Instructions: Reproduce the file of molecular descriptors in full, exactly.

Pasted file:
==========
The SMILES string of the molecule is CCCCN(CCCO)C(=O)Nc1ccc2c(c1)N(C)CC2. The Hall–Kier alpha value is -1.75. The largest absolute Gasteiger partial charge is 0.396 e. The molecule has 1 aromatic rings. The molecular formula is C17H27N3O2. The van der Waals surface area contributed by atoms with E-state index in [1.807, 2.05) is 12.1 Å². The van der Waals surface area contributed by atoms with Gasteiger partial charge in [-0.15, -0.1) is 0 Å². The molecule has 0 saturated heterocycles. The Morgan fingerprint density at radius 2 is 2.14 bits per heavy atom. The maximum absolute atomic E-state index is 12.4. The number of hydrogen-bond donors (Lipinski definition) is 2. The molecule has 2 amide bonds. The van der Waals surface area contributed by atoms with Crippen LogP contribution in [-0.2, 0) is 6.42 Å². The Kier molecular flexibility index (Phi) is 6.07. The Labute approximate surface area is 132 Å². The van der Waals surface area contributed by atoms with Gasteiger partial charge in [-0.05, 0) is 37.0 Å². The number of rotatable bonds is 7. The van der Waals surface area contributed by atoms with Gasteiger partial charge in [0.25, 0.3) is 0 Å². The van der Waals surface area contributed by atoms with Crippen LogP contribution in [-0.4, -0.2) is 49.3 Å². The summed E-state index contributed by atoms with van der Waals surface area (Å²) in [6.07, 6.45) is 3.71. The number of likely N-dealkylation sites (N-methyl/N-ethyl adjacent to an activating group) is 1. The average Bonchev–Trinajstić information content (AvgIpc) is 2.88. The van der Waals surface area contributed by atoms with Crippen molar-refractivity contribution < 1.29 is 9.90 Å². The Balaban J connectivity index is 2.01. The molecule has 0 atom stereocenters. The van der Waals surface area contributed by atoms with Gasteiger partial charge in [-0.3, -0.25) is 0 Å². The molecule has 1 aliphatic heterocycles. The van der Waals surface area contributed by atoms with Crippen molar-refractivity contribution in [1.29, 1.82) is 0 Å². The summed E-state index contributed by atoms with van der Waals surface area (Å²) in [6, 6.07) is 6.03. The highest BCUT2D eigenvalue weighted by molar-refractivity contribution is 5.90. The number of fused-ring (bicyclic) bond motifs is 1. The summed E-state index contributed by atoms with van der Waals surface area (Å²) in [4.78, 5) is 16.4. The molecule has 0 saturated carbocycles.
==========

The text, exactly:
The SMILES string of the molecule is CCCCN(CCCO)C(=O)Nc1ccc2c(c1)N(C)CC2. The Hall–Kier alpha value is -1.75. The largest absolute Gasteiger partial charge is 0.396 e. The molecule has 1 aromatic rings. The molecular formula is C17H27N3O2. The van der Waals surface area contributed by atoms with E-state index in [1.807, 2.05) is 12.1 Å². The van der Waals surface area contributed by atoms with Gasteiger partial charge in [-0.15, -0.1) is 0 Å². The molecule has 0 saturated heterocycles. The Morgan fingerprint density at radius 2 is 2.14 bits per heavy atom. The maximum absolute atomic E-state index is 12.4. The number of hydrogen-bond donors (Lipinski definition) is 2. The molecule has 2 amide bonds. The van der Waals surface area contributed by atoms with Crippen LogP contribution in [-0.2, 0) is 6.42 Å². The Kier molecular flexibility index (Phi) is 6.07. The Labute approximate surface area is 132 Å². The van der Waals surface area contributed by atoms with Gasteiger partial charge in [-0.05, 0) is 37.0 Å². The number of rotatable bonds is 7. The van der Waals surface area contributed by atoms with Gasteiger partial charge in [0.25, 0.3) is 0 Å². The van der Waals surface area contributed by atoms with Crippen LogP contribution in [-0.4, -0.2) is 49.3 Å². The summed E-state index contributed by atoms with van der Waals surface area (Å²) in [6.07, 6.45) is 3.71. The number of likely N-dealkylation sites (N-methyl/N-ethyl adjacent to an activating group) is 1. The average Bonchev–Trinajstić information content (AvgIpc) is 2.88. The van der Waals surface area contributed by atoms with Crippen molar-refractivity contribution < 1.29 is 9.90 Å². The Balaban J connectivity index is 2.01. The molecule has 0 atom stereocenters. The van der Waals surface area contributed by atoms with Gasteiger partial charge in [-0.3, -0.25) is 0 Å². The molecule has 1 aliphatic heterocycles. The van der Waals surface area contributed by atoms with Crippen molar-refractivity contribution in [1.29, 1.82) is 0 Å². The summed E-state index contributed by atoms with van der Waals surface area (Å²) in [6, 6.07) is 6.03. The highest BCUT2D eigenvalue weighted by molar-refractivity contribution is 5.90. The number of fused-ring (bicyclic) bond motifs is 1. The summed E-state index contributed by atoms with van der Waals surface area (Å²) in [4.78, 5) is 16.4. The molecule has 0 saturated carbocycles.